Well, that leaves Frankie and Mike. Given all the chatter about how shrill and bitchy Frankie can be, and since this is the sort of question that could keep the comments going through the summer, I’ll go ahead and ask: Does everyone but me have a picture-perfect marriage with a spouse whose every word emerges in dulcet tones? Because I’ve got to tell you, the way Patricia Heaton plays Frankie strikes me as no more or less crazed than my own wife. In fact, before I sat down to write this piece, my wife said, “It’s okay if you want to mention that I saw more of myself in Frankie this week than I think I’ve ever seen.” And she’s right: We’ve got a house full of junk, it’s reached a point where it’s horribly unwieldy to get around it at times, and, frankly, she and I have both been known to lose our shit in conjunction with the realization that we really need to get the place cleaned up. Also, she freely admits that, yes, she would have looked at the cake and asked about the light bulb. Now, have I ever told her, “No more being nuts, okay?” It is possible that I have uttered something that vaguely resembled that remark. But don’t tell her I told you. Things could get ugly.


As for Mike, we saw an unexpected surge of family pride from him this evening, feeling the pull of being the big brother and having little choice but to do what he could to make Rusty’s wedding into a reality, but we also saw him being the best husband he could be, which was sweet. As far as his fathering skills go, hey, at least he took the time to look up at the sky at the plume of rising smoke after Axl tried to blow up the stump. That’s at least some awareness of what his kids are doing, right?

As we wrap up the third season of The Middle, it seems like a reasonable enough time to discuss a recurring refrain from fans that seems to be getting louder with each passing week: “Why aren’t more people talking about this show? It’s so much better than Modern Family!” I’m not going to comment on the latter, since I’m actually a fan of both shows, but I will say that The Middle definitely doesn’t deserve to be as far under the radar as it tends to be. If you’ve just started watching, I highly recommend that you spend your summer trying your best to play catch-up, and if you’re a longtime fan, then do something to spread the word about it, because this has been the best year yet, and I’ve got a really good feeling about season four.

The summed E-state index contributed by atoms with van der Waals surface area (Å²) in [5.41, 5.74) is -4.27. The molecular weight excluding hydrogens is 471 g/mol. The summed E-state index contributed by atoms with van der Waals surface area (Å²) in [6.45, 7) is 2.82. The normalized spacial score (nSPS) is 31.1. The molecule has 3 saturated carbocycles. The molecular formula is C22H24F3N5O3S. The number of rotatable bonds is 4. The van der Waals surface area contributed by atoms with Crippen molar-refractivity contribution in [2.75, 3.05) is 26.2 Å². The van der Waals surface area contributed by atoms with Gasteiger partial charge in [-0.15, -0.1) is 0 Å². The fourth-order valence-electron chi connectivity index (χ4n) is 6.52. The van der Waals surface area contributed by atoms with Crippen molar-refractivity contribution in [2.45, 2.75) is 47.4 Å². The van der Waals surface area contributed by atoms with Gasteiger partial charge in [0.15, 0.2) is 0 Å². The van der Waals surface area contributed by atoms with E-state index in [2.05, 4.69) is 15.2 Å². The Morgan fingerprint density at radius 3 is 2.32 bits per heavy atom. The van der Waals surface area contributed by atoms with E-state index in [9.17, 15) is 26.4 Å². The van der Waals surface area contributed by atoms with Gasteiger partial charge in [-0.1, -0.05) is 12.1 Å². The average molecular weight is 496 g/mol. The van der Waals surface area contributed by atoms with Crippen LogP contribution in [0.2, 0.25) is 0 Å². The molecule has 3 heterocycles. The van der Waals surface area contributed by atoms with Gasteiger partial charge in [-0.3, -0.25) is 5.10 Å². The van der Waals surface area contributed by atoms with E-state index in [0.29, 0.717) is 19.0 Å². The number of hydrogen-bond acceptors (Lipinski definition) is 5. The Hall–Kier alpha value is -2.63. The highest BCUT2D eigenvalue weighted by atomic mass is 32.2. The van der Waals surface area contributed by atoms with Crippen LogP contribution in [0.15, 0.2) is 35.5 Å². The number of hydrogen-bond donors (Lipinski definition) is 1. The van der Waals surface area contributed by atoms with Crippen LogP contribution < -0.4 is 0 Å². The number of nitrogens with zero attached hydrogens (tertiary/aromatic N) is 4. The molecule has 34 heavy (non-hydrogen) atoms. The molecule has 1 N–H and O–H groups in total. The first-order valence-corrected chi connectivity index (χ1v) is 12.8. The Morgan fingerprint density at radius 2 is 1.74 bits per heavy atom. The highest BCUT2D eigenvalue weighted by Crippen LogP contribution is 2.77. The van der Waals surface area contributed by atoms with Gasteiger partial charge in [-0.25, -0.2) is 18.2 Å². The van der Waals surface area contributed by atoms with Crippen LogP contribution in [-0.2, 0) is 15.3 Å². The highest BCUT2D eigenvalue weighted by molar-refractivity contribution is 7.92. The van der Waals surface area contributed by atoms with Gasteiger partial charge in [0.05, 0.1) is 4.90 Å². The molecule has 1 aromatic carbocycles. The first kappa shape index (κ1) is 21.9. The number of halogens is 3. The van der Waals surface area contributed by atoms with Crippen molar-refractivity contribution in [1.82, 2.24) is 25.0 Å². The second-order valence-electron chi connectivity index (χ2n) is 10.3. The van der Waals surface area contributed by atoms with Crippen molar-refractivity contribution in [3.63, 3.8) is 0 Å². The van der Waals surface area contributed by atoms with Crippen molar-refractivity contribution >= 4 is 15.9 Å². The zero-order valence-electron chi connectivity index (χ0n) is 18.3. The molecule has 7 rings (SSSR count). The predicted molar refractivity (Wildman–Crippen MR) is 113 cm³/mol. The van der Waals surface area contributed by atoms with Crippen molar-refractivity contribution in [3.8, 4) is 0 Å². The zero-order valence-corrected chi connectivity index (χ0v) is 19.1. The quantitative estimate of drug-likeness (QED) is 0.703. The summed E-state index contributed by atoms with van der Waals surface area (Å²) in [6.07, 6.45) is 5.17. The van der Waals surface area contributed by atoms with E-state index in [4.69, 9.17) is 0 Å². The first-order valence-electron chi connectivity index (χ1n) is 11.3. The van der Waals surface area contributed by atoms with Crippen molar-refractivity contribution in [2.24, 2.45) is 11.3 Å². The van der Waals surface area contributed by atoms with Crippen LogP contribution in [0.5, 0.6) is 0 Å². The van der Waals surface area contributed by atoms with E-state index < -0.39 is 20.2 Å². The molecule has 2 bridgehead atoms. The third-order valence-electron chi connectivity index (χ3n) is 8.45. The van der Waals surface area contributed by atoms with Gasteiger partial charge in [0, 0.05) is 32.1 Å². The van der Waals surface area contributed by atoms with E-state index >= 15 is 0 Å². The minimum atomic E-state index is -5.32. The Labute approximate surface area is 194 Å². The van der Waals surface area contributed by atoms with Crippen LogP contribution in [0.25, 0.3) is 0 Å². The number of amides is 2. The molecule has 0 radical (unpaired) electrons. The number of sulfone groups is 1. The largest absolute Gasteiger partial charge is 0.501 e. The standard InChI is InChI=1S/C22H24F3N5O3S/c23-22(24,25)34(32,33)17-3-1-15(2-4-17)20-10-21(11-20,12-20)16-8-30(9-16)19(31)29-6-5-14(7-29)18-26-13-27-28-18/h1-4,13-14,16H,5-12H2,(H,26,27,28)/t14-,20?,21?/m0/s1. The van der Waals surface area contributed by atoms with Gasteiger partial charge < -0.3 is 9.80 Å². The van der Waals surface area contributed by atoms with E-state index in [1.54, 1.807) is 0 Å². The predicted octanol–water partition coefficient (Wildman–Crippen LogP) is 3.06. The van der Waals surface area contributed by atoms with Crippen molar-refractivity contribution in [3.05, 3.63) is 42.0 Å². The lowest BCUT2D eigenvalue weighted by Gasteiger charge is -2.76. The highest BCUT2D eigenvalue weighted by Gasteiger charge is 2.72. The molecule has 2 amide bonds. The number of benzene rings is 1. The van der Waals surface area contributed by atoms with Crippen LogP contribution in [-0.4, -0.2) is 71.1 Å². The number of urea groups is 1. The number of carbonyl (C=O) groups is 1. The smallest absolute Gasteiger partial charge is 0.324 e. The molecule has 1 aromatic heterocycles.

See you then, kids!

Stray observations:

  • The best part of Axl’s bitching and moaning about not being appreciated as a lifeguard was his annoyance at having been told, “Stop hitting on girls and save that kid.” Some people really have their priorities out of whack. (I’m talking about Axl’s boss, of course.)
  • “We can’t have a wedding at our house. I’m too ashamed to even open the door for the UPS guy.” This is Frankie’s line, but some equivalent has been said at my house as well, which is why I’m always the one who goes to get the packages whenever they’re delivered.
  • I laughed out loud at Rusty referring to his father as “Junkyard Joe.”
  • Speaking of Rusty, despite the most awesomely uneventful bachelor party ever and a very lovely wedding, what do you want to bet he’s single again the next time we see him?
  • Hi, Chris Kattan! Thanks for stopping by for five seconds! If this turns out to be your last episode—I’m still convinced that season four is the year the show finally phases out the car dealership—good luck and God speed in your future endeavors.
  • Man, I really wish more people commented on this show. I would so love to do a Walkthrough of the first three seasons with DeAnn Heline and Eileen Heisler. I guarantee it would be a blast.